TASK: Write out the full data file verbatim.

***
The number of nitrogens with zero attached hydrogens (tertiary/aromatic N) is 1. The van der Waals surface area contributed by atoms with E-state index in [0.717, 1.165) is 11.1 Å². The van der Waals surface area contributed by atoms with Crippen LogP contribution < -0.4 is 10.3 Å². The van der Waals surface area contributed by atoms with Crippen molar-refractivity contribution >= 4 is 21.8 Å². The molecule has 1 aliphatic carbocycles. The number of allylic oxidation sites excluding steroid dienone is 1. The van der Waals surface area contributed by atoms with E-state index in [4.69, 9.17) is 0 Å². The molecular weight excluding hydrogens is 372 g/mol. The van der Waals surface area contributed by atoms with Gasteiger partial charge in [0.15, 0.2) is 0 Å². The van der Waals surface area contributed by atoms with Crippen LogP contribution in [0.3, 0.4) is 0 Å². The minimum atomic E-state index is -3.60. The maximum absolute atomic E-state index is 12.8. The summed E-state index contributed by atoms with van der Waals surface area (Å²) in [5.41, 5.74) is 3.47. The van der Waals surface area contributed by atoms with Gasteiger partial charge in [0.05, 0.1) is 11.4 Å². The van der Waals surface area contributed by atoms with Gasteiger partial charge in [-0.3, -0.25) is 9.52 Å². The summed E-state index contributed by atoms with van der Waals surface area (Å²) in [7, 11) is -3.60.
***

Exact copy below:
The number of nitrogens with zero attached hydrogens (tertiary/aromatic N) is 1. The van der Waals surface area contributed by atoms with E-state index in [0.717, 1.165) is 11.1 Å². The van der Waals surface area contributed by atoms with Crippen LogP contribution < -0.4 is 10.3 Å². The van der Waals surface area contributed by atoms with Crippen molar-refractivity contribution >= 4 is 21.8 Å². The molecule has 1 aliphatic carbocycles. The number of allylic oxidation sites excluding steroid dienone is 1. The van der Waals surface area contributed by atoms with E-state index in [4.69, 9.17) is 0 Å². The molecular weight excluding hydrogens is 372 g/mol. The van der Waals surface area contributed by atoms with Gasteiger partial charge in [0.15, 0.2) is 0 Å². The van der Waals surface area contributed by atoms with Crippen LogP contribution in [0.3, 0.4) is 0 Å². The minimum atomic E-state index is -3.60. The maximum absolute atomic E-state index is 12.8. The summed E-state index contributed by atoms with van der Waals surface area (Å²) in [5.41, 5.74) is 3.47. The van der Waals surface area contributed by atoms with Gasteiger partial charge in [0.05, 0.1) is 11.4 Å². The van der Waals surface area contributed by atoms with Gasteiger partial charge in [-0.3, -0.25) is 9.52 Å². The summed E-state index contributed by atoms with van der Waals surface area (Å²) in [7, 11) is -3.60.